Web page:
In part, because new cars are incredibly expensive these days, it can come as a shock when you go to sell your car and realize it’s worse less than you thought it would be. Especially if it’s actually worth way, way less. In the past, you could generally expect a new car to be worth half its original value in three years and only a third of its original value in five. Still, actual values vary wildly from car to car, and these days, there’s a lot more demand on the used market.
Because you can lose so much money so quickly when buying a new car, we strongly recommend that shoppers take a closer look at which cars, trucks, and SUVs hold their value better than others. Not only does that help them save money in the long run, but it can also cause someone to test drive a car they hadn’t originally considered. Below, we have the trucks that iSeeCars‘ research says have the best resale value.
Considering how long it’s been since Nissan last redesigned the Frontier, you might expect the depreciation to be awful. Think about things another way, though, and the Frontier’s place on this list makes more sense. Even though some truck buyers will call it outdated, many others consider the Frontier a breath of fresh air.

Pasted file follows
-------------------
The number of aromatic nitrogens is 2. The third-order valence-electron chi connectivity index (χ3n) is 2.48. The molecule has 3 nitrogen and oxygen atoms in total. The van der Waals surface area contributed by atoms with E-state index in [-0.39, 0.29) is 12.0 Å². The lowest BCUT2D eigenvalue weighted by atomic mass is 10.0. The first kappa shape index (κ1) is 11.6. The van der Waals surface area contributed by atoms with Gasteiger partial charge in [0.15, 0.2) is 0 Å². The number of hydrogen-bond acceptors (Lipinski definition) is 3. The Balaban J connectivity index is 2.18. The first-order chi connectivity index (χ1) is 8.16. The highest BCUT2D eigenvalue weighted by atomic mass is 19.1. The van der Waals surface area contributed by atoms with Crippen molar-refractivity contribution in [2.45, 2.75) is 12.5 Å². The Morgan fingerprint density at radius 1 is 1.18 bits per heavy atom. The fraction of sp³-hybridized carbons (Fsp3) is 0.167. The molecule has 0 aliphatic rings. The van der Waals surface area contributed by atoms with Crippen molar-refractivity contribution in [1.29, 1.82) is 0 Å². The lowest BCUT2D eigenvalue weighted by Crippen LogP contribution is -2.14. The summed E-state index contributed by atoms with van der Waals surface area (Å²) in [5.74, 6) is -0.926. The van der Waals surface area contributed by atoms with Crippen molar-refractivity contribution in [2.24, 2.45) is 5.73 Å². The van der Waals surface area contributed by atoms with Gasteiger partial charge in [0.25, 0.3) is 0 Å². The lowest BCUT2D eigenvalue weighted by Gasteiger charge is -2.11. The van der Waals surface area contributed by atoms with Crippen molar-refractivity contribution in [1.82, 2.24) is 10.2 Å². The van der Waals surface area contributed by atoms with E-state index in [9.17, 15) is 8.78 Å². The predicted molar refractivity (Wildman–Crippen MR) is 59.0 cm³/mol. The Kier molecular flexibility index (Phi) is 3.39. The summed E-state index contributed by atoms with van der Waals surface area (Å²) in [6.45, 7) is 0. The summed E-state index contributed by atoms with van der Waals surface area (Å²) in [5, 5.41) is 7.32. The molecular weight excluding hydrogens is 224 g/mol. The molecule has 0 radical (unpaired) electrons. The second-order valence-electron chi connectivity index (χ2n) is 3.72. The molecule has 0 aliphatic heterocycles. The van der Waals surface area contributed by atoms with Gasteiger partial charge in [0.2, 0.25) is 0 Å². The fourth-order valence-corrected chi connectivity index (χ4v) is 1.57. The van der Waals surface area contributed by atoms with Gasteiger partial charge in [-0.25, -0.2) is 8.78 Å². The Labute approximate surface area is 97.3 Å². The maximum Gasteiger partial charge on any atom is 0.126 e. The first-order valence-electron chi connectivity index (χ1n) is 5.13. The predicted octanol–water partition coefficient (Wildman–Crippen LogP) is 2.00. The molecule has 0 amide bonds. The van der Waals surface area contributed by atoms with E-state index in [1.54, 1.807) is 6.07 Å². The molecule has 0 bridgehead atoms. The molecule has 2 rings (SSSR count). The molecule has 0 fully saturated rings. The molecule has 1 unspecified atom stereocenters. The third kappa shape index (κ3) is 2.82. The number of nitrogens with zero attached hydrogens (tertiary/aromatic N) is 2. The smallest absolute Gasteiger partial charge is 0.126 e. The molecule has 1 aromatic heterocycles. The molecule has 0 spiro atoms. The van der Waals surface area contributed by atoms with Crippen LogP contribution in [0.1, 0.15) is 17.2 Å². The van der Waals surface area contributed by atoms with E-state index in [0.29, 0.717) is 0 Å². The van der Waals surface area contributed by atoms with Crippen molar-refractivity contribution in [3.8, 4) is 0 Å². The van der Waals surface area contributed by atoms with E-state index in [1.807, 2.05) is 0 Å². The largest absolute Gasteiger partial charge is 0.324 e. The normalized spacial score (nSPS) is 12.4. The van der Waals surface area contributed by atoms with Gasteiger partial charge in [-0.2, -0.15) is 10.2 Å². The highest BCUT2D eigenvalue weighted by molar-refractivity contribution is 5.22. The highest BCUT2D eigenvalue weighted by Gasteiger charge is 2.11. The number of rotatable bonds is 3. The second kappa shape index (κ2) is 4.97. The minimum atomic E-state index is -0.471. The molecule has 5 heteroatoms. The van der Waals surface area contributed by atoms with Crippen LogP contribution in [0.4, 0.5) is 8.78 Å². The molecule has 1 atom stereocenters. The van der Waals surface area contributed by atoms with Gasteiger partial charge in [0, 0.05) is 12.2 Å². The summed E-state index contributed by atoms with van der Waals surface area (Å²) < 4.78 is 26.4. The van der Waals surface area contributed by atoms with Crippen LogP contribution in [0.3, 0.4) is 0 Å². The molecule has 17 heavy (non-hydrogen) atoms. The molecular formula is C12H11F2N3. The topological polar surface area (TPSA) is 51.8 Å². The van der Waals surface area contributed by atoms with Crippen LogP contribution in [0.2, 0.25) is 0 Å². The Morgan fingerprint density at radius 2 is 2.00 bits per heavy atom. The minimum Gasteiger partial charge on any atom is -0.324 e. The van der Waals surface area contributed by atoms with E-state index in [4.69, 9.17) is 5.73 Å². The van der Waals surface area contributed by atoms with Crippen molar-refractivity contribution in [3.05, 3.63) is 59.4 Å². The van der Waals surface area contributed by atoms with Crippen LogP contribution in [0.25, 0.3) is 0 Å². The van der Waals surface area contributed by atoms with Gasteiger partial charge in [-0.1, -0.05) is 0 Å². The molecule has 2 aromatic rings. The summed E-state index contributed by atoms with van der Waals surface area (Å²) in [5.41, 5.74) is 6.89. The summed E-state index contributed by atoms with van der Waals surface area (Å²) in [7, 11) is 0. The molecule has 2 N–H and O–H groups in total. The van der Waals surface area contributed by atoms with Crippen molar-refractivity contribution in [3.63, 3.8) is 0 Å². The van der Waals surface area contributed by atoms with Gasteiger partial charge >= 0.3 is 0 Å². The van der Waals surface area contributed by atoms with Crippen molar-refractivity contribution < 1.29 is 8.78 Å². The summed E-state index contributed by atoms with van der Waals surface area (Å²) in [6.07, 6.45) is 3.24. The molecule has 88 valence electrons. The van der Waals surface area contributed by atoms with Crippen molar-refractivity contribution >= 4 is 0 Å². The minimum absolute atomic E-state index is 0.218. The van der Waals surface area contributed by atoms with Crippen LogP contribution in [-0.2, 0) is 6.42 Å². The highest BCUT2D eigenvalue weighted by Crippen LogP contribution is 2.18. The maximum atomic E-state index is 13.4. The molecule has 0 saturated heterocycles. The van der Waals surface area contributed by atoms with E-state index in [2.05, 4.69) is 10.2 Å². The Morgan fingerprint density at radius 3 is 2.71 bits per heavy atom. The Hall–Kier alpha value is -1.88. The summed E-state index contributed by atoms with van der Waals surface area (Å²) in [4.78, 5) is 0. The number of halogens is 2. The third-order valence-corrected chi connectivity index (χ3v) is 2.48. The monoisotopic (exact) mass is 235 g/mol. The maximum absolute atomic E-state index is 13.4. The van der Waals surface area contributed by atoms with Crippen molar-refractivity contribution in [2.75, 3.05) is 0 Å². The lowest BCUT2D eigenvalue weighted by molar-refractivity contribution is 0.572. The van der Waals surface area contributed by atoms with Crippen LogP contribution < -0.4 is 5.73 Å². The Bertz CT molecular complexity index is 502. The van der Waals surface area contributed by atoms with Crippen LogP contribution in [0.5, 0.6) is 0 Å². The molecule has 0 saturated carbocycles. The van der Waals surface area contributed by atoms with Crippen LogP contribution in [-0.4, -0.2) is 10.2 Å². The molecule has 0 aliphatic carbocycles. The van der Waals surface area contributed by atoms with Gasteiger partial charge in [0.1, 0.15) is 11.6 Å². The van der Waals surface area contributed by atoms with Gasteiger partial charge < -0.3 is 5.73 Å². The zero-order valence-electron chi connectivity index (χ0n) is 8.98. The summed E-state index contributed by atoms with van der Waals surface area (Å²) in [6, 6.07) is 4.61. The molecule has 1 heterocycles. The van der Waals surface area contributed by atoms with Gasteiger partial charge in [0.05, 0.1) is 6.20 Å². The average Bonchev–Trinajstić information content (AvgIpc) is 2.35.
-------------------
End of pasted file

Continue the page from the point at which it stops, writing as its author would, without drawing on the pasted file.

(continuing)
Not only do they like the lack of luxury features, they’re also willing to pay a premium for it. So if you’re not a big fan of trucks coming with the latest technology, the Nissan Frontier would be a great pick. In addition to making you happy, it’ll also lose only 43.5% of its value over the next five years.
We’re sure at least a few people have cross-shopped the Frontier and the Canyon, but once you start adding options to the GMC, it becomes clear that these trucks target different markets. The Canyon’s base price may be below $30,000, but trim levels such as the Denali and AT4 are priced on the higher end of the midsize segment. Not that that’s a bad thing.
Looking at the depreciation data, paying more for a GMC Canyon might make sense for you. Partly because the Canyon holds its value better than the Frontier. Expect it to only lose 41.2% over five years.
Like the Nissan Frontier, the Toyota Tundra hasn’t been redesigned in a long time. While other automakers have redesigned their full-size trucks multiple times over the years, Toyota stuck to updating the Tundra here and there. And yes, it’s obvious when you get inside that the Tundra’s a little outdated.
But does that hurt the Tundra’s resale value? Not at all. The people who want a used Tundra apparently have to have one. We won’t go so far as to call the Toyota Tundra depreciation-proof, but it does hold its value shockingly well. Over five years, it should only lose 37.0% of its value.
If you’ve ever looked at used pickup trucks, this one shouldn’t come as much of a surprise. The Toyota Tacoma is probably best-known for its excellent resale value. We’re not sure that’s what Toyota was aiming for, but it’s probably not going to complain much, either.
The Tacoma’s reputation for low depreciation also encourages buyers to pay a premium for a used one. After all, if they have to sell it, they’ll also make a premium on it. Considering it only loses 32.4% of its value over five years, though, the Tacoma’s strong resale value may still surprise someone who already knew it held its value well.